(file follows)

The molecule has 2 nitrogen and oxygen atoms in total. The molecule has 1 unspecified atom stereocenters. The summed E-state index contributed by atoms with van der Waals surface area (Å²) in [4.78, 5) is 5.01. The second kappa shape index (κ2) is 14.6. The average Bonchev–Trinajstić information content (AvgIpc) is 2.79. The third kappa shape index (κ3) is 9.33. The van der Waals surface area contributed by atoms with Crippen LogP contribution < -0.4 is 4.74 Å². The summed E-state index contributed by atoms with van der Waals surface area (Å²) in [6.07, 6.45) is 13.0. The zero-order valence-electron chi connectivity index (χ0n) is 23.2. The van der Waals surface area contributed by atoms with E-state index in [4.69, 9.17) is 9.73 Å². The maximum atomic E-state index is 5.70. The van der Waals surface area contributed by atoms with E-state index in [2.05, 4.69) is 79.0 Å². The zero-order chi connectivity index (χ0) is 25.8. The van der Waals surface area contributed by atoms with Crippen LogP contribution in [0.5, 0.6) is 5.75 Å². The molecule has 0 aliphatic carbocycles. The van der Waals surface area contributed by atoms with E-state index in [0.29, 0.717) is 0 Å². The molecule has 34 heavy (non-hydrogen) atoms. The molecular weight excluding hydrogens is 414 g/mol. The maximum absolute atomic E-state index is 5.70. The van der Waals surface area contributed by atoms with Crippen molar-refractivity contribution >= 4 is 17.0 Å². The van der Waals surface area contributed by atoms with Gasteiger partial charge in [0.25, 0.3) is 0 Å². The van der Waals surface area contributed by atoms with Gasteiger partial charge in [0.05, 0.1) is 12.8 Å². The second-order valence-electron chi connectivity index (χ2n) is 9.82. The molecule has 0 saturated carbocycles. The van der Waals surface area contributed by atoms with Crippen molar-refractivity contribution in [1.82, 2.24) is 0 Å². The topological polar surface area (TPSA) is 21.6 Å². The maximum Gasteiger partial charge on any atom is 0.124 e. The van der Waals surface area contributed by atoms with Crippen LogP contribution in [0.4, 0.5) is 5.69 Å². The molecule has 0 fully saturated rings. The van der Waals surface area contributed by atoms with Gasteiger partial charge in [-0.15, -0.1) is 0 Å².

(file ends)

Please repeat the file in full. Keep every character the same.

The molecule has 2 nitrogen and oxygen atoms in total. The molecule has 1 unspecified atom stereocenters. The summed E-state index contributed by atoms with van der Waals surface area (Å²) in [4.78, 5) is 5.01. The second kappa shape index (κ2) is 14.6. The average Bonchev–Trinajstić information content (AvgIpc) is 2.79. The third kappa shape index (κ3) is 9.33. The van der Waals surface area contributed by atoms with Crippen LogP contribution < -0.4 is 4.74 Å². The summed E-state index contributed by atoms with van der Waals surface area (Å²) in [6.07, 6.45) is 13.0. The zero-order valence-electron chi connectivity index (χ0n) is 23.2. The van der Waals surface area contributed by atoms with E-state index in [4.69, 9.17) is 9.73 Å². The maximum atomic E-state index is 5.70. The van der Waals surface area contributed by atoms with E-state index in [2.05, 4.69) is 79.0 Å². The zero-order chi connectivity index (χ0) is 25.8. The van der Waals surface area contributed by atoms with Crippen LogP contribution in [0.5, 0.6) is 5.75 Å². The molecule has 0 aliphatic carbocycles. The van der Waals surface area contributed by atoms with E-state index in [0.29, 0.717) is 0 Å². The molecule has 34 heavy (non-hydrogen) atoms. The molecular weight excluding hydrogens is 414 g/mol. The maximum absolute atomic E-state index is 5.70. The van der Waals surface area contributed by atoms with Crippen molar-refractivity contribution >= 4 is 17.0 Å². The van der Waals surface area contributed by atoms with Gasteiger partial charge in [0.25, 0.3) is 0 Å². The van der Waals surface area contributed by atoms with Gasteiger partial charge in [0.05, 0.1) is 12.8 Å². The second-order valence-electron chi connectivity index (χ2n) is 9.82. The molecule has 0 saturated carbocycles. The van der Waals surface area contributed by atoms with Crippen molar-refractivity contribution in [1.82, 2.24) is 0 Å². The topological polar surface area (TPSA) is 21.6 Å². The maximum Gasteiger partial charge on any atom is 0.124 e. The van der Waals surface area contributed by atoms with Crippen LogP contribution in [0.4, 0.5) is 5.69 Å². The molecule has 0 fully saturated rings. The van der Waals surface area contributed by atoms with Gasteiger partial charge in [-0.15, -0.1) is 0 Å².